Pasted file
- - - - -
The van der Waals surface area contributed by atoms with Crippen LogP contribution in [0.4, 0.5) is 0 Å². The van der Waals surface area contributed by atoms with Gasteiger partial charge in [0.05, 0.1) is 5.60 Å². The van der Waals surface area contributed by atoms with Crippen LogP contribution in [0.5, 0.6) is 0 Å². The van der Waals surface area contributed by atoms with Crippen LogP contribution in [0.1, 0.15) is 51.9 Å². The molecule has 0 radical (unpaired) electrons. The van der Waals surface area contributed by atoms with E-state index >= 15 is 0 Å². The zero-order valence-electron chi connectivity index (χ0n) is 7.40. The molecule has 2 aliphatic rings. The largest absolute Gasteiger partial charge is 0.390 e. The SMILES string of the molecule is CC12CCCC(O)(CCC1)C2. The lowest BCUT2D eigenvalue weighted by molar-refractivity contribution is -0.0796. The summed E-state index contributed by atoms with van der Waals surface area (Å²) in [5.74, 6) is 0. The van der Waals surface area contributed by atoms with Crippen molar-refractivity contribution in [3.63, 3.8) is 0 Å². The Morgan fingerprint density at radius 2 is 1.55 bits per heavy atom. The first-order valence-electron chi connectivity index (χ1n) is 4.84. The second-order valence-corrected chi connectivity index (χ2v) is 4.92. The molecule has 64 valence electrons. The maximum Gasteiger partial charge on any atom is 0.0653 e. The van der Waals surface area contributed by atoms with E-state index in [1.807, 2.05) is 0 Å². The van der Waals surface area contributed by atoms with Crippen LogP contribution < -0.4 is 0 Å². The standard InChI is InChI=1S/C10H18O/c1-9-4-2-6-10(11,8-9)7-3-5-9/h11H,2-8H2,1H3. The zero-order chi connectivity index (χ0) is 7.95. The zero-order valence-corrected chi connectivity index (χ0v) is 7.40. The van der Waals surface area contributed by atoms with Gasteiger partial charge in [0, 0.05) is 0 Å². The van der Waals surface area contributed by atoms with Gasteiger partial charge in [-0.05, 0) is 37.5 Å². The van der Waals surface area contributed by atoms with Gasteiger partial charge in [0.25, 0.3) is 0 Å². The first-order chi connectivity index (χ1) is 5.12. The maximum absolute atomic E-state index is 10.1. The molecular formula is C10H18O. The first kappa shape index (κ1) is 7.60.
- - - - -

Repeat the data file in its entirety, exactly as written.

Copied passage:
The van der Waals surface area contributed by atoms with Crippen LogP contribution in [0.4, 0.5) is 0 Å². The van der Waals surface area contributed by atoms with Gasteiger partial charge in [0.05, 0.1) is 5.60 Å². The van der Waals surface area contributed by atoms with Crippen LogP contribution in [0.5, 0.6) is 0 Å². The van der Waals surface area contributed by atoms with Crippen LogP contribution in [0.1, 0.15) is 51.9 Å². The molecule has 0 radical (unpaired) electrons. The van der Waals surface area contributed by atoms with E-state index >= 15 is 0 Å². The zero-order valence-electron chi connectivity index (χ0n) is 7.40. The molecule has 2 aliphatic rings. The largest absolute Gasteiger partial charge is 0.390 e. The SMILES string of the molecule is CC12CCCC(O)(CCC1)C2. The lowest BCUT2D eigenvalue weighted by molar-refractivity contribution is -0.0796. The summed E-state index contributed by atoms with van der Waals surface area (Å²) in [5.74, 6) is 0. The van der Waals surface area contributed by atoms with Crippen molar-refractivity contribution in [3.63, 3.8) is 0 Å². The Morgan fingerprint density at radius 2 is 1.55 bits per heavy atom. The first-order valence-electron chi connectivity index (χ1n) is 4.84. The second-order valence-corrected chi connectivity index (χ2v) is 4.92. The molecule has 64 valence electrons. The maximum Gasteiger partial charge on any atom is 0.0653 e. The van der Waals surface area contributed by atoms with E-state index in [1.807, 2.05) is 0 Å². The van der Waals surface area contributed by atoms with Crippen LogP contribution < -0.4 is 0 Å². The standard InChI is InChI=1S/C10H18O/c1-9-4-2-6-10(11,8-9)7-3-5-9/h11H,2-8H2,1H3. The zero-order chi connectivity index (χ0) is 7.95. The zero-order valence-corrected chi connectivity index (χ0v) is 7.40. The van der Waals surface area contributed by atoms with Gasteiger partial charge in [0, 0.05) is 0 Å². The van der Waals surface area contributed by atoms with Gasteiger partial charge in [-0.05, 0) is 37.5 Å². The van der Waals surface area contributed by atoms with Gasteiger partial charge in [0.25, 0.3) is 0 Å². The first-order chi connectivity index (χ1) is 5.12. The maximum absolute atomic E-state index is 10.1. The molecular formula is C10H18O. The first kappa shape index (κ1) is 7.60.